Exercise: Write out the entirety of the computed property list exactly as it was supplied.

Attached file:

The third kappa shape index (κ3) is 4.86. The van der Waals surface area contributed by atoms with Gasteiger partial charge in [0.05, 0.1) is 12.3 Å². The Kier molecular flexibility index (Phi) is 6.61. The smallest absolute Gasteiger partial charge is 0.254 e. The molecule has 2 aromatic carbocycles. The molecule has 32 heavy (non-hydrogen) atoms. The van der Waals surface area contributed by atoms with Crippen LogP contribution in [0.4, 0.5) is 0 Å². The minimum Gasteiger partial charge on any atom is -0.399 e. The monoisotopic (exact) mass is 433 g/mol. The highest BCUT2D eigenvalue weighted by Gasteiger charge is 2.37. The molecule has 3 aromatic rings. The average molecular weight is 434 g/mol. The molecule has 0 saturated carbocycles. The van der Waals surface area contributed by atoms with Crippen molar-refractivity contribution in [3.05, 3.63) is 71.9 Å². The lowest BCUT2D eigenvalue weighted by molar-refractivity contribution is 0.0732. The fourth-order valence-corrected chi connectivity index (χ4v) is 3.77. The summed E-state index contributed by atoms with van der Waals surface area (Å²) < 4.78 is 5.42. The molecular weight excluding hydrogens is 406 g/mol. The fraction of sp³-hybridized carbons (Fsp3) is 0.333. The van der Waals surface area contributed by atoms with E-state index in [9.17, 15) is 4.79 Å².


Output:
The third kappa shape index (κ3) is 4.86. The van der Waals surface area contributed by atoms with Gasteiger partial charge in [0.05, 0.1) is 12.3 Å². The Kier molecular flexibility index (Phi) is 6.61. The smallest absolute Gasteiger partial charge is 0.254 e. The molecule has 2 aromatic carbocycles. The molecule has 32 heavy (non-hydrogen) atoms. The van der Waals surface area contributed by atoms with Crippen LogP contribution in [0.4, 0.5) is 0 Å². The minimum Gasteiger partial charge on any atom is -0.399 e. The monoisotopic (exact) mass is 433 g/mol. The highest BCUT2D eigenvalue weighted by Gasteiger charge is 2.37. The molecule has 3 aromatic rings. The average molecular weight is 434 g/mol. The molecule has 0 saturated carbocycles. The van der Waals surface area contributed by atoms with Crippen molar-refractivity contribution in [3.05, 3.63) is 71.9 Å². The lowest BCUT2D eigenvalue weighted by molar-refractivity contribution is 0.0732. The fourth-order valence-corrected chi connectivity index (χ4v) is 3.77. The summed E-state index contributed by atoms with van der Waals surface area (Å²) < 4.78 is 5.42. The molecular weight excluding hydrogens is 406 g/mol. The fraction of sp³-hybridized carbons (Fsp3) is 0.333. The van der Waals surface area contributed by atoms with E-state index in [9.17, 15) is 4.79 Å².